How long will COVID-19 vaccine last? Will this become an annual shot like the flu shot? What if the virus mutates?

While the vaccines have proven protective against the virus, there’s no data that shows how long that protection can last, Schaffner said. “That protection may wane over time, and you may be susceptible again,” he said.

A vaccine could trigger an immune response that lasts longer in some people than in others, Poland said.

It’s possible that the virus could mutate.

“How often? No one knows. We haven’t actually seen a mutation yet that escapes vaccine-induced immunity, but there are no theoretical or observable reasons why that couldn’t happen,” Poland said. “The more times we passage this virus through humans, minks, other animals, the more likely that this is eventually going to happen.”

Where are the Pfizer, Moderna vaccines made?

Pfizer has two plants making its COVID-19 vaccine, one in Kalamazoo, Michigan, and one in Puurs, Belgium. The company has a distribution site in Pleasant Prairie, Wisconsin, where its vaccine is being stored. There may also be other sites around the nation where the vaccine will be stored prior to authorization.

Moderna has started producing vaccine at its plant in Norwood, Massachusetts, and it will ramp up production in the next month with help from contract manufacturer Lonza Biologics, which has a facility in Portsmouth, New Hampshire.

What are the COVID-19 vaccine ‘ingredients’? Are there risks of the mRNA method?

None of the vaccines in development in the U.S. use the “live” virus that causes COVID-19, according to the CDC. Most of the vaccines under development introduce the “spike” protein found on the surface of the virus. They train the immune system to recognize this protein and attack in case of infection.

But both the Pfizer and Moderna vaccines depend on a technology never before used in a commercial vaccine: mRNA, or messenger ribonucleic acid. The mRNA vaccines direct the machinery of human cells to manufacture that spike protein.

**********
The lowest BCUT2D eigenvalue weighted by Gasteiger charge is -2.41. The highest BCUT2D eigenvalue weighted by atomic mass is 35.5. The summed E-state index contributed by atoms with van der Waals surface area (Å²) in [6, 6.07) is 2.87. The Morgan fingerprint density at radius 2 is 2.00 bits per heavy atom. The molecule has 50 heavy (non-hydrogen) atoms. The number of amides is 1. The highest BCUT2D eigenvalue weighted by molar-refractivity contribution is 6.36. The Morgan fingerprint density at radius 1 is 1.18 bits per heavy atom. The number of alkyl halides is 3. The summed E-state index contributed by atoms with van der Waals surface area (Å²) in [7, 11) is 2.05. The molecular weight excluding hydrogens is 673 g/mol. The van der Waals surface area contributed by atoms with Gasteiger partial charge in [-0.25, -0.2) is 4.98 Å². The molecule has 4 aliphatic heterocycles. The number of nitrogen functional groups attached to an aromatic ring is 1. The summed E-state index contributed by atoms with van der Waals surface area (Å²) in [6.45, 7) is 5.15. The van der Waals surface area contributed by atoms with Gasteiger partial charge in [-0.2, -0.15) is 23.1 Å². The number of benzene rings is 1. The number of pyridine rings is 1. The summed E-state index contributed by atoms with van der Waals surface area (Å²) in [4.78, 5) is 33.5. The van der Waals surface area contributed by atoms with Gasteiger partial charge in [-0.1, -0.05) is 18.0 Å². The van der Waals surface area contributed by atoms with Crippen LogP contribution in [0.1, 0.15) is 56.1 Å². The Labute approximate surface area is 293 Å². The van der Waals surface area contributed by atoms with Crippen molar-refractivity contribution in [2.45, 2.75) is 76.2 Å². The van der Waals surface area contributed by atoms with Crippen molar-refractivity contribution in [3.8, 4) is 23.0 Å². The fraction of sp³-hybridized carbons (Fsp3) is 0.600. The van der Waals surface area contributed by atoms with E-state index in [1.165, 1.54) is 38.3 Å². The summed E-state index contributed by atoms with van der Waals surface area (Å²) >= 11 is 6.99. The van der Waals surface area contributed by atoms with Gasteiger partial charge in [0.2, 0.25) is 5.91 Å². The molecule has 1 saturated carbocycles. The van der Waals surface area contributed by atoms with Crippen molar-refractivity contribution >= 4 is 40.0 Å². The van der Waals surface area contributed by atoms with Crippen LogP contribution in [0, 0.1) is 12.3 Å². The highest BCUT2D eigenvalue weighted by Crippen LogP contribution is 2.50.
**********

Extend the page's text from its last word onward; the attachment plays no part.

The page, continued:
The mRNA – essentially the body’s instructions for how to make a protein – has been modified and packaged in fat particles that allow the mRNA to enter the the cell without disintegrating. The vaccine never enters the nucleus of the cell, which is where DNA is kept.

“Nobody has identified a safety concern yet with the mRNA vaccines,” Poland said. “We must have roughly 120,000-140,000 injections of mRNA vaccines given, and no serious adverse effects have been seen. I see the mRNA vaccines as safe and surprisingly effective in these initial studies. The question is, what don’t we know yet?”

What would be the cost of the vaccine? Will insurance cover the cost?

Both Moderna and Pfizer have agreed to provide the U.S. with 100 million doses apiece, already funded through federal support of manufacturing and distribution. Vaccine doses purchased with U.S. taxpayer dollars will be given to the American people at no cost, according to the CDC.

“However, vaccine providers will be able to charge administration fees for giving or administering the shot to someone. Vaccine providers can get this fee reimbursed by the patient’s public or private insurance company or, for uninsured patients, by the Health Resources and Services Administration’s Provider Relief Fund,” the CDC says on its website.

The Trump administration said in mid-November that Americans living or working in long-term care facilities, including nursing homes and assisted care living centers, will receive vaccinations for free if and when they become available through a partnership with the nation’s two largest drug store chains, CVS and Walgreens.

Want more information about how vaccines are authorized, approved and monitored? Food and Drug Administration Commissioner Stephen Hahn answers questions here.

Contributing: Elizabeth Weise, Karen Weintraub, USA TODAY

This article originally appeared on USA TODAY: COVID vaccine: Guide to side effects, when it will be out, ingredients